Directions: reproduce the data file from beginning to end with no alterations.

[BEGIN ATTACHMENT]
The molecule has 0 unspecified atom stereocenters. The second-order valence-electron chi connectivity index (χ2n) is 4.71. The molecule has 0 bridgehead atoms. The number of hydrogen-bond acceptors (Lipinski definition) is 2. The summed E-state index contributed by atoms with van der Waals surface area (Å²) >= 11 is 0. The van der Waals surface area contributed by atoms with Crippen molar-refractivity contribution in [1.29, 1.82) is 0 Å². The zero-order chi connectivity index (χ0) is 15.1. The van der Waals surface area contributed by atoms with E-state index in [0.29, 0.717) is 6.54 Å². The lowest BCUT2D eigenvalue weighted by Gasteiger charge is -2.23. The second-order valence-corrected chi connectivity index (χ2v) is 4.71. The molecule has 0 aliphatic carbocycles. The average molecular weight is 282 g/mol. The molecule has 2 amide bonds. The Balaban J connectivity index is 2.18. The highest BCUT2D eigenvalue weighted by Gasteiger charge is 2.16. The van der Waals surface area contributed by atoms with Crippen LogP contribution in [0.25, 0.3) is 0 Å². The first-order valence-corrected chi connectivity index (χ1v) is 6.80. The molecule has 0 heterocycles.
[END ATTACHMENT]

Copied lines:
The molecule has 0 unspecified atom stereocenters. The second-order valence-electron chi connectivity index (χ2n) is 4.71. The molecule has 0 bridgehead atoms. The number of hydrogen-bond acceptors (Lipinski definition) is 2. The summed E-state index contributed by atoms with van der Waals surface area (Å²) >= 11 is 0. The van der Waals surface area contributed by atoms with Crippen molar-refractivity contribution in [1.29, 1.82) is 0 Å². The zero-order chi connectivity index (χ0) is 15.1. The van der Waals surface area contributed by atoms with E-state index in [0.29, 0.717) is 6.54 Å². The lowest BCUT2D eigenvalue weighted by Gasteiger charge is -2.23. The second-order valence-corrected chi connectivity index (χ2v) is 4.71. The molecule has 0 aliphatic carbocycles. The average molecular weight is 282 g/mol. The molecule has 2 amide bonds. The Balaban J connectivity index is 2.18. The highest BCUT2D eigenvalue weighted by Gasteiger charge is 2.16. The van der Waals surface area contributed by atoms with Crippen LogP contribution in [0.25, 0.3) is 0 Å². The first-order valence-corrected chi connectivity index (χ1v) is 6.80. The molecule has 0 heterocycles.